This is how Peterhof is often called. I still keep the book I bought there.
It is a book about Peterhof in English published in 1978.
It's a mine of information about all the sights of Peterhof!
Fondest memory: visiting the Grand Palace and the fountains
Favorite thing: This fountain is the centerpiece of the Grand Cascade. It has the biblical figure Samson prying open the jaws of a beast. This fountain commemorates the Russian victory over Sweden which guaranteed that Russia would have access to the Gulf of Finland and beyond. The fountain can be found just at the head of the Grand Cascade at the very end of the canal leading to the gulf. On a sunny day, you might see a rainbow at just the right angle.
Favorite thing: Besides the Grand Cascade, there are a variety of fountains spread throughout the gardens of Peterhof. If one should have the fortune to visit the grounds on a nice day (as we had), then this will be a wonderful experience. Several paths lead to various fountains set amidst the pine forests. As with many palaces in Europe, the fountain statues may be set after biblical, allegorical, or mythological figures. The photo is of the "Eve Fountain". Indeed, a visitor to Peterhof can also see the "Adam Fountain". The fountains are modeled after sculptures found at Venice's Doge Palace.
Favorite thing: These fountains echo the ones that can be found in St. Peter's Square in the Vatican. Peter the Great was much inspired by the gardens and palaces of Western Europe. In turn, he brought many concepts back to Russia with him. Although the photo shows just one, there are in fact two of these fountains on the grounds.
Favorite thing: A canal connects the palace between the Gulf of Finland and the Grand Cascade. This has somewhat of a similarity with Versailles in France, except here, the canal links to an important waterway. When Peter the Great ruled Russia, he considered it a priority that Russia establish itself as a sea power. The Gulf of Finland would connect St. Petersburg to the rest of the world. The hydrofoils bring visitors to the shore by the Gulf of Finland. From here, one can walk along the canal until they arrive at the great palace.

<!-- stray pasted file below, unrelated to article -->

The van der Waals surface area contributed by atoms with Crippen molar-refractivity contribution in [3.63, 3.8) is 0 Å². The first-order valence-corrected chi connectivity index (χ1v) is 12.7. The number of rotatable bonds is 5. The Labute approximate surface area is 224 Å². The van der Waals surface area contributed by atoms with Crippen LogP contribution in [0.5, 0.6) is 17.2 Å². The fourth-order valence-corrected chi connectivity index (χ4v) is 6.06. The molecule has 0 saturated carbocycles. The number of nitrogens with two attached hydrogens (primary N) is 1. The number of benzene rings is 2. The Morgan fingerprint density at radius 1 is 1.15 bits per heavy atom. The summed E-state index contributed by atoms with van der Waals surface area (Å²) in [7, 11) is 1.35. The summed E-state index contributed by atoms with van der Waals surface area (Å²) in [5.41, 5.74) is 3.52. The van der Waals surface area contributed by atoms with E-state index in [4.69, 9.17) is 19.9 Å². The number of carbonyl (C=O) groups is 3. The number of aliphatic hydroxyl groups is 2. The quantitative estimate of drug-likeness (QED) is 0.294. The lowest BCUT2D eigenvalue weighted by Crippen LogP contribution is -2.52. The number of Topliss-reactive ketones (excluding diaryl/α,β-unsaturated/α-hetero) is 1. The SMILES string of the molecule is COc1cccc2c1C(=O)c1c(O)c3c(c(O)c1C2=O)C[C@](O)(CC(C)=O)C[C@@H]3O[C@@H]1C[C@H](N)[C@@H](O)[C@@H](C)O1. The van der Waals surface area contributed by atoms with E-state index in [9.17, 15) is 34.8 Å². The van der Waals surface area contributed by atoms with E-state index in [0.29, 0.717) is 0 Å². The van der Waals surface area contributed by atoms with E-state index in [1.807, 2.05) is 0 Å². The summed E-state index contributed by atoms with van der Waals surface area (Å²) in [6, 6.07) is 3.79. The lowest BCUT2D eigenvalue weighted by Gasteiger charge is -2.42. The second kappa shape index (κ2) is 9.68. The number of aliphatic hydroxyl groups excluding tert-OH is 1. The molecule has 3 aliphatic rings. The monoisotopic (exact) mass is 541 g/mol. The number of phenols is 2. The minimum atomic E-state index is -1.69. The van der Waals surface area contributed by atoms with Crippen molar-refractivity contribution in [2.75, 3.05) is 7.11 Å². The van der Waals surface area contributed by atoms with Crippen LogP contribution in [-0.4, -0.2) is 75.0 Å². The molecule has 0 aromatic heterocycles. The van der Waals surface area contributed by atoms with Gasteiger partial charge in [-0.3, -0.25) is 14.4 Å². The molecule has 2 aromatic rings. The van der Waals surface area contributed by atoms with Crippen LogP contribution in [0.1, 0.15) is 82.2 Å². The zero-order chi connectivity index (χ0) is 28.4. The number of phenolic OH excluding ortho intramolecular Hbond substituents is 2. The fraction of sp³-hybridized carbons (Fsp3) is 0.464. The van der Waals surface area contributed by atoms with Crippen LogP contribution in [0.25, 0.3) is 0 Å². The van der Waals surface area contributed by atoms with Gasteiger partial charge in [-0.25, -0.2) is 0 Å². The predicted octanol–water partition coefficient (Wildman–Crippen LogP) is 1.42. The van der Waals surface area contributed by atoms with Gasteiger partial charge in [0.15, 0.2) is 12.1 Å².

Tickets to the Great Palace cost 250 rubles in May 2003 (that's about 8 USD). It's not a bad price, but you will also have to pay another fee for any other building that you want to enter.
As well, tickets must be purchased for the grounds, they were only 100 rubles and give you access to an extensive network of paths and fountains.
We enjoyed wandering among the fountains so much that we never actually made it into any buildings other than the Great Palace (time was limited due to the schedule of the Hydrofoil). However, if you time your visit well, you can also pop into the Monplaisir palace (a favourite of Peter the Great's) or the Cottage Palace (designed for Nicholas & Alexandra) among others. . .there is a lot to choose from.
Fondest memory: The grounds are extensive and could likely take up more than a day, if you were so inclined. . .we really felt our time was cut a bit short, but we made the most of what we had.
Favorite thing: Only certain state rooms are open to the public, therefore I don't think we got to have a look at the interior of the pavilions (there is one on each side of the main section of the Great Palace). But, they are very photogenic and you'll find many spots around the exterior of the palace that call out to your camera.
The fountains of Peterhof are a big draw for tourists. . .and they do not disappoint.
Fondest memory: Walking the upper and lower grounds, checking of the varied jets and designs, was one of the most enjoyable parts of a visit. In fact, so much so, that I wouldn't really recommend visiting if the fountains are not yet running.
Fondest memory: My fondest memory has to be a late evening visit, with everything lit up and sparkling, including the famous fountains right near the main palace building!